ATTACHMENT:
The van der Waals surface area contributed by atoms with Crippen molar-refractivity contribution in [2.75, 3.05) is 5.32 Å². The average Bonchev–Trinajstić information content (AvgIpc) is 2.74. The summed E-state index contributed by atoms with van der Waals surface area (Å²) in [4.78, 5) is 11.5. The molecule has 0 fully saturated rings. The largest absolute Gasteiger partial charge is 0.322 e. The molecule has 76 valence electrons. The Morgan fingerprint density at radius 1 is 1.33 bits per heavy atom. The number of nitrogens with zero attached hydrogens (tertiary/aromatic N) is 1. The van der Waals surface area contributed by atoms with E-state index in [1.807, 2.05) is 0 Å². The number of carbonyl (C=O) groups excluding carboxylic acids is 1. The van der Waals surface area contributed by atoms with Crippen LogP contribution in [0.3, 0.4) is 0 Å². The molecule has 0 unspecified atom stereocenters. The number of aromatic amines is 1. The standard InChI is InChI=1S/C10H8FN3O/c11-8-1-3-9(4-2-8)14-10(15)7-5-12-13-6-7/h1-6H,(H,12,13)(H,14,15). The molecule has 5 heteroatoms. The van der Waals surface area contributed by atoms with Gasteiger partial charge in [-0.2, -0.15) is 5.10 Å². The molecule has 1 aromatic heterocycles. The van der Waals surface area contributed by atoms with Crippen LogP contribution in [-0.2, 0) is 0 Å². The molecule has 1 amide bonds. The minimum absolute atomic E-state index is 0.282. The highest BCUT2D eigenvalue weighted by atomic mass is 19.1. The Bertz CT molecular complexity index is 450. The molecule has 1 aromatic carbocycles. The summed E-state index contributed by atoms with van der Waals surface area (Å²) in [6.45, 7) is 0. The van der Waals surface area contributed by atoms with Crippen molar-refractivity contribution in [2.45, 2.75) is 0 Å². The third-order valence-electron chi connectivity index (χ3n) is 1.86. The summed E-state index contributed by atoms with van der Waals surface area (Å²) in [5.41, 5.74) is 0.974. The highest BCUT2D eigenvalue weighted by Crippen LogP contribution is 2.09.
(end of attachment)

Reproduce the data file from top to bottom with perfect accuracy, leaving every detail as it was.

The van der Waals surface area contributed by atoms with Crippen molar-refractivity contribution in [2.75, 3.05) is 5.32 Å². The average Bonchev–Trinajstić information content (AvgIpc) is 2.74. The summed E-state index contributed by atoms with van der Waals surface area (Å²) in [4.78, 5) is 11.5. The molecule has 0 fully saturated rings. The largest absolute Gasteiger partial charge is 0.322 e. The molecule has 76 valence electrons. The Morgan fingerprint density at radius 1 is 1.33 bits per heavy atom. The number of nitrogens with zero attached hydrogens (tertiary/aromatic N) is 1. The van der Waals surface area contributed by atoms with E-state index in [1.807, 2.05) is 0 Å². The number of carbonyl (C=O) groups excluding carboxylic acids is 1. The van der Waals surface area contributed by atoms with Crippen LogP contribution in [0.3, 0.4) is 0 Å². The molecule has 0 unspecified atom stereocenters. The number of aromatic amines is 1. The standard InChI is InChI=1S/C10H8FN3O/c11-8-1-3-9(4-2-8)14-10(15)7-5-12-13-6-7/h1-6H,(H,12,13)(H,14,15). The molecule has 5 heteroatoms. The van der Waals surface area contributed by atoms with Gasteiger partial charge in [-0.2, -0.15) is 5.10 Å². The molecule has 1 aromatic heterocycles. The van der Waals surface area contributed by atoms with Crippen LogP contribution in [-0.2, 0) is 0 Å². The molecule has 1 amide bonds. The minimum absolute atomic E-state index is 0.282. The highest BCUT2D eigenvalue weighted by atomic mass is 19.1. The Bertz CT molecular complexity index is 450. The molecule has 1 aromatic carbocycles. The summed E-state index contributed by atoms with van der Waals surface area (Å²) in [6.45, 7) is 0. The van der Waals surface area contributed by atoms with Crippen molar-refractivity contribution in [2.45, 2.75) is 0 Å². The third-order valence-electron chi connectivity index (χ3n) is 1.86. The summed E-state index contributed by atoms with van der Waals surface area (Å²) in [5.41, 5.74) is 0.974. The highest BCUT2D eigenvalue weighted by Crippen LogP contribution is 2.09.